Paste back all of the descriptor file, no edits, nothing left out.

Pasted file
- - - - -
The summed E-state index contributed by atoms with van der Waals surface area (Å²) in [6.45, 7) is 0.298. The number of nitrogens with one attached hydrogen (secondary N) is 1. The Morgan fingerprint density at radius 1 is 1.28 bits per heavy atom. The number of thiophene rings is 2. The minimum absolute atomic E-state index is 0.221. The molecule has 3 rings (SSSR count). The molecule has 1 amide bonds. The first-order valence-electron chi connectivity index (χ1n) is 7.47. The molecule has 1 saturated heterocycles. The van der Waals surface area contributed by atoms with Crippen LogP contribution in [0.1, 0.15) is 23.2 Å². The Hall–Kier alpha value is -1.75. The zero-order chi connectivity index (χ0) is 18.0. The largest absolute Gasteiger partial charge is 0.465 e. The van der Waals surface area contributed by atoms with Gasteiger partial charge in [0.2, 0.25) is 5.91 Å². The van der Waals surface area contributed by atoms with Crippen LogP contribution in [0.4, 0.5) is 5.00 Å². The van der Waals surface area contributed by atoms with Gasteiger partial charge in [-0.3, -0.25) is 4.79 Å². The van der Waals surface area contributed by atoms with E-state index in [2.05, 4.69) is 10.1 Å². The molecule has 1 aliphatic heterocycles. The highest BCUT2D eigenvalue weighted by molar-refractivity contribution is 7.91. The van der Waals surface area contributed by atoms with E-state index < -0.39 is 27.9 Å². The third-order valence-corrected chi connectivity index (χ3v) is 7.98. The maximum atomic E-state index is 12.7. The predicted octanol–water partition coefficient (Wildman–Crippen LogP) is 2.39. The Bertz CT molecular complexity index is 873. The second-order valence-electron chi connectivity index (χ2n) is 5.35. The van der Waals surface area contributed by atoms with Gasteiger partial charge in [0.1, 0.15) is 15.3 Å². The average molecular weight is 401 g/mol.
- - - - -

The summed E-state index contributed by atoms with van der Waals surface area (Å²) in [6.45, 7) is 0.298. The number of nitrogens with one attached hydrogen (secondary N) is 1. The Morgan fingerprint density at radius 1 is 1.28 bits per heavy atom. The number of thiophene rings is 2. The minimum absolute atomic E-state index is 0.221. The molecule has 3 rings (SSSR count). The molecule has 1 amide bonds. The first-order valence-electron chi connectivity index (χ1n) is 7.47. The molecule has 1 saturated heterocycles. The van der Waals surface area contributed by atoms with Crippen LogP contribution in [0.1, 0.15) is 23.2 Å². The Hall–Kier alpha value is -1.75. The zero-order chi connectivity index (χ0) is 18.0. The largest absolute Gasteiger partial charge is 0.465 e. The van der Waals surface area contributed by atoms with Gasteiger partial charge in [0.2, 0.25) is 5.91 Å². The van der Waals surface area contributed by atoms with Crippen LogP contribution in [0.4, 0.5) is 5.00 Å². The van der Waals surface area contributed by atoms with Gasteiger partial charge in [-0.3, -0.25) is 4.79 Å². The van der Waals surface area contributed by atoms with E-state index in [2.05, 4.69) is 10.1 Å². The molecule has 1 aliphatic heterocycles. The highest BCUT2D eigenvalue weighted by molar-refractivity contribution is 7.91. The van der Waals surface area contributed by atoms with E-state index < -0.39 is 27.9 Å². The third-order valence-corrected chi connectivity index (χ3v) is 7.98. The maximum atomic E-state index is 12.7. The predicted octanol–water partition coefficient (Wildman–Crippen LogP) is 2.39. The Bertz CT molecular complexity index is 873. The second-order valence-electron chi connectivity index (χ2n) is 5.35. The van der Waals surface area contributed by atoms with Gasteiger partial charge in [0.1, 0.15) is 15.3 Å². The average molecular weight is 401 g/mol.